The magnetic Tituss Burgess presents this karaoke competition that pits its contestants against the original vocal performances. Judged by a vocal analyser, the more the participants sing in tune, the more money they can win, before the battles are whittled down to a two-person sing off. As the Covid-19 pandemic has silenced karaoke parties, Sing On! may be the only chance to vicariously bellow along with others from the safety of our own couch.
And so we continue our journey on Ryan Murphy’s endless conveyor belt of pop culture favourites and oddities. The heavyweight screenwriter-producer has carved out his very own niche where he has explored the rivalry of Hollywood greats (Feud), conjured up an alternate origin story of Tinseltown itself (Hollywood) and has tackled America’s relationship with race, violence and homosexuality through his work on American Crime Story and Pose.
Ratched sees Murphy moving into new territory,taking on an iconic, formidable fictional character, One Flew Over the Cuckoo’s Nest’s nurse Mildred Ratched. The drama follows the creation of the monster as Sarah Paulson’s young nurse Ratched infiltrates a psychiatric hospital, presenting herself as an exemplary professional – while the sinister and cruel elements of her personality boil away within, they are yet to reach the surface.
With shades of American Horror Story: Asylum, Murphy is treading familiar territory but is also taking a risk by formulating a back story for a character that embodied the inhumane aspects of the American psychiatric industry. Does Nurse Ratched warrant an interior life? Even if it is a story that somehow includes an impossibly glamorous Sharon Stone carrying a spider monkey on her shoulder? With Murphy’s sprinkling of high camp and arch humour, Ratched might not contain the biting realism that Cuckoo’s Nest fans admire and which made Nurse Ratched such a terrifyingly believable villain.
A Love Song For Latasha
A timely and powerful documentary, A Love Song for Latasha recounts the short life of Latasha Harlins, the 15-year-old girl whose death was a catalyst for the 1992 LA riots. Sophia Nahli Allison’s film is an experimental, dreamlike piece which uses existing footage and weaves in memories from her close family members, including her cousin and her best friend.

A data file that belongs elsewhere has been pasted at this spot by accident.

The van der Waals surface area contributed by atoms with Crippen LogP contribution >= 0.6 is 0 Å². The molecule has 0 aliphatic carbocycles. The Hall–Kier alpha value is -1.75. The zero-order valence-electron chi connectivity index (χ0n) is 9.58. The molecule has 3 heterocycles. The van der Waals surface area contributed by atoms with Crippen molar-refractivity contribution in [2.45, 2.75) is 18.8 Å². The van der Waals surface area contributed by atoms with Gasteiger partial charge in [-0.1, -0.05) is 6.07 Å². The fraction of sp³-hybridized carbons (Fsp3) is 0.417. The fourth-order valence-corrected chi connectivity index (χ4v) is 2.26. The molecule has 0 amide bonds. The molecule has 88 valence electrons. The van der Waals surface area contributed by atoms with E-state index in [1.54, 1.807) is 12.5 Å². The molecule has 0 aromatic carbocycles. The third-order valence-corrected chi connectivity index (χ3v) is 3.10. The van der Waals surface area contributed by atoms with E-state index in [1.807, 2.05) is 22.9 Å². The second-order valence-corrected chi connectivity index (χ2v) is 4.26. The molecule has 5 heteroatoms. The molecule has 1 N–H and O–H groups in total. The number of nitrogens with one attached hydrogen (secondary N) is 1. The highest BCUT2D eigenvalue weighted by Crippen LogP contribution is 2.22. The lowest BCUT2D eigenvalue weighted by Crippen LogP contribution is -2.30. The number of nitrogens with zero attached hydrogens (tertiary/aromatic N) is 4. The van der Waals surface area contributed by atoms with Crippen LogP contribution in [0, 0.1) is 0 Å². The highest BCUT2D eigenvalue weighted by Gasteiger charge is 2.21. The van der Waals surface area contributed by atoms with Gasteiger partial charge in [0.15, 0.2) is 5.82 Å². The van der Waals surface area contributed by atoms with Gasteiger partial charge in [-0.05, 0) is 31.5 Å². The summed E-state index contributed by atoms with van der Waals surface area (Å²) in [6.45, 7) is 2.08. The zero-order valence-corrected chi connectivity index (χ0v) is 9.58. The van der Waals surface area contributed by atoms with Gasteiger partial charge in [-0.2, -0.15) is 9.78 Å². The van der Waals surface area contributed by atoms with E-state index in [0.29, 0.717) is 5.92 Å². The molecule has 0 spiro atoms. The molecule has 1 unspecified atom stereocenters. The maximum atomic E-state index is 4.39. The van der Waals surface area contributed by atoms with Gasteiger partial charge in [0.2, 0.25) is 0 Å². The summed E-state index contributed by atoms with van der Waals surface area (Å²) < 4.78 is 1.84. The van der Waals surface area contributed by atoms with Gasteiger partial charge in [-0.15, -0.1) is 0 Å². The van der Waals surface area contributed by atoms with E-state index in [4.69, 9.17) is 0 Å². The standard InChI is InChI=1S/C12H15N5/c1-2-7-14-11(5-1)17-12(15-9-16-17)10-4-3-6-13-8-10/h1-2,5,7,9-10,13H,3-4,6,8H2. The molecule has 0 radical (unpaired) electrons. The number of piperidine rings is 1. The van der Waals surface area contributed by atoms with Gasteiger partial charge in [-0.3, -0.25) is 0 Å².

The film presents Harlins as a three-dimensional human, a young girl filled with optimism and hope, someone whose life was stolen from her and whose story is more than the 26 seconds of grainy footage that is associated with her. A Love Song For Latasha frees her from this historical existence as a statistic or a moral touchstone and asks us to remember the nuanced humans behind the headlines and shocking videos.
This bombastic romp about Sherlock Holmes younger sister has already fallen foul of Arthur Conan Doyle’s estate due to it flagrantly showing Henry Cavill’s Sherlock having actionable human feelings. Whether his Holmes will have to have his emotions snipped before the final cut remains to be seen but this film casts him as a minor character to his teen sibling Enola, played by Stranger Things’ Millie Bobby Brown.
Enola is on a quest to find her beloved mother (Helena Bonham Carter) who has gone missing. She must avoid her meddling brothers who want her to conform to societal expectations and ends up becoming a sleuth herself, outwitting her famous brother and even attaining her own jaunty hat. As she embarks on this journey she becomes involved in a dangerous plot that involves a mysterious young lord who she must protect.
A coming-of-age detective story, it sees Enola breaking the fourth wall and offering a direct frankness to her audience like a junior Fleabag. Its an anarchic, youthful rampage through Victorian Britain and literary history that’s sure to raise a few dusty eyebrows.
American Murder : The Family Next Door
Told through footage that includes home videos, text messages, social media posts and local news reports, American Murder: The Family Next Door pieces together the tragic story of Shanann Watts who disappeared along with her two young daughters in 2018. What unfolded was a case that made headline news around the world. The documentary is a devastating examination of a disintegrating, destructive marriage and a community that was shaken with disbelief.